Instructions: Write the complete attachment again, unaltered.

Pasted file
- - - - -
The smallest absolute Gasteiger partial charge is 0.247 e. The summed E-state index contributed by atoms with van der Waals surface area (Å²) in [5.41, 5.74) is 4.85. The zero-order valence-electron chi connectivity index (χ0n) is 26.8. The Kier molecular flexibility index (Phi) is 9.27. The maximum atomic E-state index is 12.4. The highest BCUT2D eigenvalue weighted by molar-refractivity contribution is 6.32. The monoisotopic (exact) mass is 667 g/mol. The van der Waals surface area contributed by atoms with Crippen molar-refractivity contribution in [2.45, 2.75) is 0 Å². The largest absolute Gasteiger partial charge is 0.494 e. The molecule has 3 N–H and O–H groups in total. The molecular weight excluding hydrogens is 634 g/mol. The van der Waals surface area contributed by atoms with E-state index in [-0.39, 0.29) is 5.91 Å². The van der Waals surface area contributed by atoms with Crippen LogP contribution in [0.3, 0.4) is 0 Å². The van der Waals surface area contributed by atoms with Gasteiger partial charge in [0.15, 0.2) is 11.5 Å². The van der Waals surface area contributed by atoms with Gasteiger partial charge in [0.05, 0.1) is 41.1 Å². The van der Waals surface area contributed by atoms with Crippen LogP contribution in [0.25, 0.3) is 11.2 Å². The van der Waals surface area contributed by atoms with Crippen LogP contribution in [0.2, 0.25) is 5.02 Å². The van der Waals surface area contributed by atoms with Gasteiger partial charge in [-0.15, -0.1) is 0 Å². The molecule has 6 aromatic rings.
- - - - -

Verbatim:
The smallest absolute Gasteiger partial charge is 0.247 e. The summed E-state index contributed by atoms with van der Waals surface area (Å²) in [5.41, 5.74) is 4.85. The zero-order valence-electron chi connectivity index (χ0n) is 26.8. The Kier molecular flexibility index (Phi) is 9.27. The maximum atomic E-state index is 12.4. The highest BCUT2D eigenvalue weighted by molar-refractivity contribution is 6.32. The monoisotopic (exact) mass is 667 g/mol. The van der Waals surface area contributed by atoms with Crippen molar-refractivity contribution in [2.45, 2.75) is 0 Å². The largest absolute Gasteiger partial charge is 0.494 e. The molecule has 3 N–H and O–H groups in total. The molecular weight excluding hydrogens is 634 g/mol. The van der Waals surface area contributed by atoms with E-state index in [-0.39, 0.29) is 5.91 Å². The van der Waals surface area contributed by atoms with Crippen LogP contribution in [0.3, 0.4) is 0 Å². The van der Waals surface area contributed by atoms with Gasteiger partial charge in [0.15, 0.2) is 11.5 Å². The van der Waals surface area contributed by atoms with Gasteiger partial charge in [0.05, 0.1) is 41.1 Å². The van der Waals surface area contributed by atoms with Crippen LogP contribution in [0.25, 0.3) is 11.2 Å². The van der Waals surface area contributed by atoms with Crippen LogP contribution in [0.2, 0.25) is 5.02 Å². The van der Waals surface area contributed by atoms with Gasteiger partial charge in [-0.15, -0.1) is 0 Å². The molecule has 6 aromatic rings.